Great Lakes cruises are fun and can be quite luxurious or uniquely adventurous, and since Lakes cruises are different that any others, people often wonder what to bring onboard for the trip. In researching an article on what to bring I found many lists of things to pack already on the web. In fact, I found so many lists that it seems that every website has one and they are often different. With so many lists already in print, I wondered how a list of things to leave at home might work. After all, we’ve all heard that the airlines have banned certain items from being carried onboard, but what about cruise ships? Are there any limitations as to what can be brought on board?

In fact, I found out cruise lines all have regulations about what can and cannot be carried aboard. Since the regulations are at least partly determined by the cruise line itself, the list of restricted items varies somewhat from company to company as does the disposition of the contraband. Most companies will simply confiscate the item and hold it until the cruise is over, then return it to the owners. In some instances, the goods may be destroyed or thrown away.

Perhaps the most common item to be confiscated is alcohol. Most Great Lakes cruise lines have a policy of some kind about bringing alcohol on board. Some allow it, and some do not. Along with alcohol is any kind of drugs other than prescription medicine. Remember, all prescription medicine should be brought in the original pharmacy bottles. In the eyes of someone searching a bag the difference between prescription medicine and illegal drugs is often only the label on the bottle–so, always bring the original bottle with the original label intact.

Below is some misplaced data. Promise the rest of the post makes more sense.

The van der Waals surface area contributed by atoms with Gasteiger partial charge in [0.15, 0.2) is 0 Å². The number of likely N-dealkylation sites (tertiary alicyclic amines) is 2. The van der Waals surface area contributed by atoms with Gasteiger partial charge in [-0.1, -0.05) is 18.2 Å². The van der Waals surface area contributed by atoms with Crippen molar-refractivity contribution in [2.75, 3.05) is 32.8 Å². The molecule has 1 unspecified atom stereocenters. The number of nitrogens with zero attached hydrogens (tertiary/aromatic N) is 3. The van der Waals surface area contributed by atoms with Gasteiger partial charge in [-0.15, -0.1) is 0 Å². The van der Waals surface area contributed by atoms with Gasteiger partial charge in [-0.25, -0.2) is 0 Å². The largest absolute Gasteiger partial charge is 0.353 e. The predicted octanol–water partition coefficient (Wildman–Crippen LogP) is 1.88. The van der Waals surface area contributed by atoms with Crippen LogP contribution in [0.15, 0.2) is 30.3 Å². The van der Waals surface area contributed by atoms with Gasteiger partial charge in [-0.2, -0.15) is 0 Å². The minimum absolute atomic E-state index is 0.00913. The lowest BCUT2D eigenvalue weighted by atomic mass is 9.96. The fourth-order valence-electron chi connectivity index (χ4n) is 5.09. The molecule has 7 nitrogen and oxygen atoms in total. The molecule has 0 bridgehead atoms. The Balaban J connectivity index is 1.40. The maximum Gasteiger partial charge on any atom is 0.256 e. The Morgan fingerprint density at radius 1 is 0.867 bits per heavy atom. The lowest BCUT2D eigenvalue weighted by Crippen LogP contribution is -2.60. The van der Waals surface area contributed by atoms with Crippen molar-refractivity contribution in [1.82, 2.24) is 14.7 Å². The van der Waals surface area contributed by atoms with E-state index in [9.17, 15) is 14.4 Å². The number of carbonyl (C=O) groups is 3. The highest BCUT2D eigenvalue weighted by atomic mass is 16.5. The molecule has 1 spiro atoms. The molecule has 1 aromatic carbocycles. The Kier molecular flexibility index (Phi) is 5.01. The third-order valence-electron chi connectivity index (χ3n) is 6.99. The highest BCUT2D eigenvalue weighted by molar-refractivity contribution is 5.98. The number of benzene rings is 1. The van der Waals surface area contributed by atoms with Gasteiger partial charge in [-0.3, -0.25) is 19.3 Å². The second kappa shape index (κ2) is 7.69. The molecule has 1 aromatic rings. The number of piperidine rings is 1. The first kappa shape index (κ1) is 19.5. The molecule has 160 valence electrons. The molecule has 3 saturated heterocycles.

Other things to avoid bringing are anything that makes a flame other than a cigarette lighter and anything that produces heat. So, leave at home the candles, incense and hot plates. Some Great Lakes luxury cruises may also curtail the use of small appliances like irons and blow driers so be sure to check with the cruise provider before bringing these items.

Of course pets are usually not allowed on board Great Lakes cruises except for service dogs and even they require advanced permission to bring. Some people have been known to argue that the animals they want to bring are not pets and therefore fall outside the ban. Therefore, most cruise lines simply state “animals” and this is implied to include fish, birds, bug collections, etc. Likewise, plants, seeds, shrubs and other similar items are often banned. These last two categories are important especially to travelers who may go off on a shore excursion and want to bring something back on board with them. Check with the cruise line first.

Also banned on Great Lakes cruise liners and most other cruises are explosives, firearms, ammunition, fireworks, knives, axes, bottled gasses (except oxygen for breathing and again only with advanced permission), and anything else that might be considered a weapon in general.

Skateboards, roller skates, roller blades, pogosticks, bicycles, tricycles, unicycles and motorized carts or scooters (wheel chairs and scooters will again require advanced permission).

To round out the list, certain foods might not be allowed, fruits, vegetables, etc. This again can be a problem when visiting different ports.

The best advice is: When in doubt, leave it out.

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